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Publication numberUS7868901 B1
Publication typeGrant
Application numberUS 11/557,085
Publication dateJan 11, 2011
Filing dateNov 6, 2006
Priority dateNov 2, 2004
Publication number11557085, 557085, US 7868901 B1, US 7868901B1, US-B1-7868901, US7868901 B1, US7868901B1
InventorsJohn H. Edmondson, Steven E. Molnar, Bengt-Olaf Schneider, Gary C. King, Michael J. M. Toksvig, Peter B. Holmqvist, James M. O'Connor
Original AssigneeNvidia Corporation
Export CitationBiBTeX, EndNote, RefMan
External Links: USPTO, USPTO Assignment, Espacenet
Method and system for reducing memory bandwidth requirements in an anti-aliasing operation
US 7868901 B1
Abstract
Embodiments of the present invention sets forth a method and system for reducing memory bandwidth requirements for an anti-aliasing operation. The first virtual coverage information for a pixel involved in an anti-aliasing operation is maintained in memory. If a certain operating condition of the anti-aliasing operation deterministically implies the second virtual coverage information for this pixel, the second virtual coverage information, as opposed to the first virtual coverage information, is used in the anti-aliasing operation. In such situations, since the virtual coverage information is implied, it does not have to be accessed from memory, thereby improving overall system performance.
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Claims(20)
1. A method for performing an anti-aliasing operation, comprising:
storing first virtual coverage information for a pixel in memory;
determining that an operating condition of said anti-aliasing operation deterministically implies second virtual coverage information for said pixel;
constructing the second virtual coverage information for said pixel without accessing the first virtual coverage information stored in said memory; and
applying said second virtual coverage information, instead of applying said first virtual coverage information stored in said memory, to said anti-aliasing operation.
2. The method of claim 1, wherein said operating condition includes said pixel being fully covered by a geometric primitive.
3. The method of claim 2, further comprising examining compression state information relating to the compression of said pixel in evaluating said operation condition.
4. The method of claim 3, wherein said compression state information is associated with a single Z-plane compression scheme.
5. The method of claim 3, wherein said compression state information is associated with a color compression scheme.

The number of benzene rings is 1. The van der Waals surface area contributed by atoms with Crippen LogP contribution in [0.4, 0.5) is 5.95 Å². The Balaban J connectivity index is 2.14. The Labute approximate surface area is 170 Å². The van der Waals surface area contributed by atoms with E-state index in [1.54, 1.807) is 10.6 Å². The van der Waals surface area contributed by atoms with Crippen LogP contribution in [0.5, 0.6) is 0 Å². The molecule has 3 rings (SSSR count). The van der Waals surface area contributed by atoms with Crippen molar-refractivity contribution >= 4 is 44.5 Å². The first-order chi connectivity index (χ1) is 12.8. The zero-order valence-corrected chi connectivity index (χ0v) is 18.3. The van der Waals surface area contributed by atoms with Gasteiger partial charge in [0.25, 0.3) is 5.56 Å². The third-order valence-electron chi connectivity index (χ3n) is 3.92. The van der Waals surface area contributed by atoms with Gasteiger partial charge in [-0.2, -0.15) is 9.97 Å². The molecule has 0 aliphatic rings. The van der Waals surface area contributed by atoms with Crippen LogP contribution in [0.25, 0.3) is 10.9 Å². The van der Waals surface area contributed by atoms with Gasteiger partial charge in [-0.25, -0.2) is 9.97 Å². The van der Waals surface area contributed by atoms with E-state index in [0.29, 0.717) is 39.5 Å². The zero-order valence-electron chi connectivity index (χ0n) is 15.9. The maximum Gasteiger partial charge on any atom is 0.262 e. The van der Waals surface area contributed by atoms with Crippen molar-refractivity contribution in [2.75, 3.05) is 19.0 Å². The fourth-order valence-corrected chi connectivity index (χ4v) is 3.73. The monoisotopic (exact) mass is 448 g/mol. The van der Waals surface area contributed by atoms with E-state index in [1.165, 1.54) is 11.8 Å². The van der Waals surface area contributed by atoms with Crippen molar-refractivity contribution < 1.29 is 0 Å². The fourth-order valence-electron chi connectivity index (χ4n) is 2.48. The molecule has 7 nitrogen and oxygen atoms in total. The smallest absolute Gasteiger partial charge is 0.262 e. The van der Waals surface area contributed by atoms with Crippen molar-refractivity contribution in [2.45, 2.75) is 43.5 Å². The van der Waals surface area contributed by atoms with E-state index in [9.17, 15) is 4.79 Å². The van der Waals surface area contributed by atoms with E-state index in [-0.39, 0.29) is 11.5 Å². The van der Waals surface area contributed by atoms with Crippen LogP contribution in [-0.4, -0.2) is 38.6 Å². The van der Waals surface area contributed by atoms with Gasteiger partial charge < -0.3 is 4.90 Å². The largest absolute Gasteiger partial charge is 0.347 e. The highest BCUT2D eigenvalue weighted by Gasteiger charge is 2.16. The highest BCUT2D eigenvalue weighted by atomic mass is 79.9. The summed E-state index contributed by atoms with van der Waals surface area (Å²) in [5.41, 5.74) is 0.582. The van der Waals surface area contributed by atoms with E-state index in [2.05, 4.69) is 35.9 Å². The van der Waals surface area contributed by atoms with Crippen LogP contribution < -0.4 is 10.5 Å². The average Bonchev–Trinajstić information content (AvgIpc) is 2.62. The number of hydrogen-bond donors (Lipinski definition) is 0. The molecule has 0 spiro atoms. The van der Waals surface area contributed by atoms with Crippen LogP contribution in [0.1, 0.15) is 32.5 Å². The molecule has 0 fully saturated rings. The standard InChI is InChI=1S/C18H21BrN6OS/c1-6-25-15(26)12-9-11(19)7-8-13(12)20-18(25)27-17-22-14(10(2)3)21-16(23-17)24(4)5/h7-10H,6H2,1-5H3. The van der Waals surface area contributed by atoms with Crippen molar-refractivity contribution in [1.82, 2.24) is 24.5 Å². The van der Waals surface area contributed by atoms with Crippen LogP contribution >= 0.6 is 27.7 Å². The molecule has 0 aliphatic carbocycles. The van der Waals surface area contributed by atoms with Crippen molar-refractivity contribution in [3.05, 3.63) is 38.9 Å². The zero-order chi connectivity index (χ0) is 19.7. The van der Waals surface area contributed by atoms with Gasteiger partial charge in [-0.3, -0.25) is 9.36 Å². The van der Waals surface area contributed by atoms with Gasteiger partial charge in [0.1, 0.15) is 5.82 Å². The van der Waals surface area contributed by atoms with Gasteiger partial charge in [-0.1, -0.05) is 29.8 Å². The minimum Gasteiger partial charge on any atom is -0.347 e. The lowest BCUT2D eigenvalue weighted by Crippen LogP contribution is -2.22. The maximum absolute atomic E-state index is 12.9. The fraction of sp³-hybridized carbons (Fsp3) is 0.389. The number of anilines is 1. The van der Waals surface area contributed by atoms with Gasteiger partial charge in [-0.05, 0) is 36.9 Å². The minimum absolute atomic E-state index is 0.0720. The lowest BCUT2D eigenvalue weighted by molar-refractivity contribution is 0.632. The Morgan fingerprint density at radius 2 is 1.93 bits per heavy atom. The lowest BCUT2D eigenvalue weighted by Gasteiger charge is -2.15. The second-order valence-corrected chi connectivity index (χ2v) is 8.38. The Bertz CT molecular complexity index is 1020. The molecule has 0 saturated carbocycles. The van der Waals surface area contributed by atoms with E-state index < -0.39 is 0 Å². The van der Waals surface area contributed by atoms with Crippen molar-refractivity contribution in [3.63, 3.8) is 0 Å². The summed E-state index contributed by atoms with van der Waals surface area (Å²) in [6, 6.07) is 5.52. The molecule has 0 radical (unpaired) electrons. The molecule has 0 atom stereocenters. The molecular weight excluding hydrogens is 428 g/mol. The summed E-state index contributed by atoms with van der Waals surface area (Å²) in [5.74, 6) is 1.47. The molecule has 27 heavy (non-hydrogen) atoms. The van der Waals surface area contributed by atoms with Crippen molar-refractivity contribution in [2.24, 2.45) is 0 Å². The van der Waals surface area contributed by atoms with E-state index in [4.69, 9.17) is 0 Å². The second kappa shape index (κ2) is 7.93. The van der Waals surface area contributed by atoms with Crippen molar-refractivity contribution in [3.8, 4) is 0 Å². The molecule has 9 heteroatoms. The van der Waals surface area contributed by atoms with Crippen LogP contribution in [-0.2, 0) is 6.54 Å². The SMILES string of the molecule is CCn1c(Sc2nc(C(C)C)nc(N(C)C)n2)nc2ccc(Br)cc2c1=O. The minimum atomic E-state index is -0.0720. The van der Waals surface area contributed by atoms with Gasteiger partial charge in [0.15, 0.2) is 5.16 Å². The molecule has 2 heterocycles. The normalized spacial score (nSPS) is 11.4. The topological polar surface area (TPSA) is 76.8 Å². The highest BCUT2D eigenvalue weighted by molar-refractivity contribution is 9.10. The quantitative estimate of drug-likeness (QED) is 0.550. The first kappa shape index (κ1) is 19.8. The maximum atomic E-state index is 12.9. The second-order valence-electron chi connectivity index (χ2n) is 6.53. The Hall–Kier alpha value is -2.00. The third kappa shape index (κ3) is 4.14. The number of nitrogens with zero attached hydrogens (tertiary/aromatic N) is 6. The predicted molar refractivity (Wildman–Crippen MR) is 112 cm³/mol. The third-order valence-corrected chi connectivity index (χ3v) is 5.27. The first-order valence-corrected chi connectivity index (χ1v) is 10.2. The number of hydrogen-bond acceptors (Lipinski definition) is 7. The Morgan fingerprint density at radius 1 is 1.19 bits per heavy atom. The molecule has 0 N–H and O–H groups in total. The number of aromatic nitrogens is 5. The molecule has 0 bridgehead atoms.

6. The method of claim 2, wherein the pixel includes real samples associated with graphics information, and said second virtual coverage information for said pixel includes graphics information associated with each real sample covered by said geometric primitive.
7. The method of claim 6, wherein said first virtual coverage information for said pixel is stored separately from the graphics information associated with said real samples.
8. The method of claim 1, further comprising adjusting a weight of a real sample covered by said geometric primitive in said anti-aliasing operation according to either said first virtual coverage information or said second virtual coverage information.
9. A graphics system for performing an anti-aliasing operation on a pixel, comprising:
a raster engine;
a coverage update module; and
a frame buffer memory, wherein
said frame buffer memory maintains first virtual coverage information for said pixel and real samples of said pixel in non-contiguous locations, and
said coverage update module:
determines that an operating condition of said graphics system deterministically implies second virtual coverage information for said pixel,
constructs the second virtual coverage information for said pixel without accessing the first virtual coverage information stored in said frame buffer memory, and
provides said second virtual coverage information, instead of providing said first virtual coverage information stored in said frame buffer memory, for said anti-aliasing operation.
10. The graphics system of claim 9, wherein said operating condition includes said pixel being fully covered by a geometric primitive.
11. The graphics system of claim 10, wherein said coverage update module further examines compression state information relating to the compression of said pixel stored in a local cache in evaluating said operation condition.
12. The graphics system of claim 11, wherein said compression state information is associated with a single Z-plane compression scheme.
13. The graphics system of claim 11, wherein said compression state information is associated with a color compression scheme.
14. The graphics system of claim 10, wherein said second virtual coverage information for said pixel is affiliated with every real sample covered by said geometric primitive.
15. The graphics system of claim 9, further comprising a raster operation unit that performs Z testing on said pixels prior to said coverage update module evaluates said operating condition.
16. A computing device for performing an anti-aliasing operation, the computing device comprising:
a memory; and
a processor configured to:
maintain first virtual coverage information for a pixel stored in said memory,
determine that an operating condition of said anti-aliasing operation deterministically implies second virtual coverage information for said pixel,
construct the second virtual coverage information for said pixel without retrieving the first virtual coverage information stored in said memory, and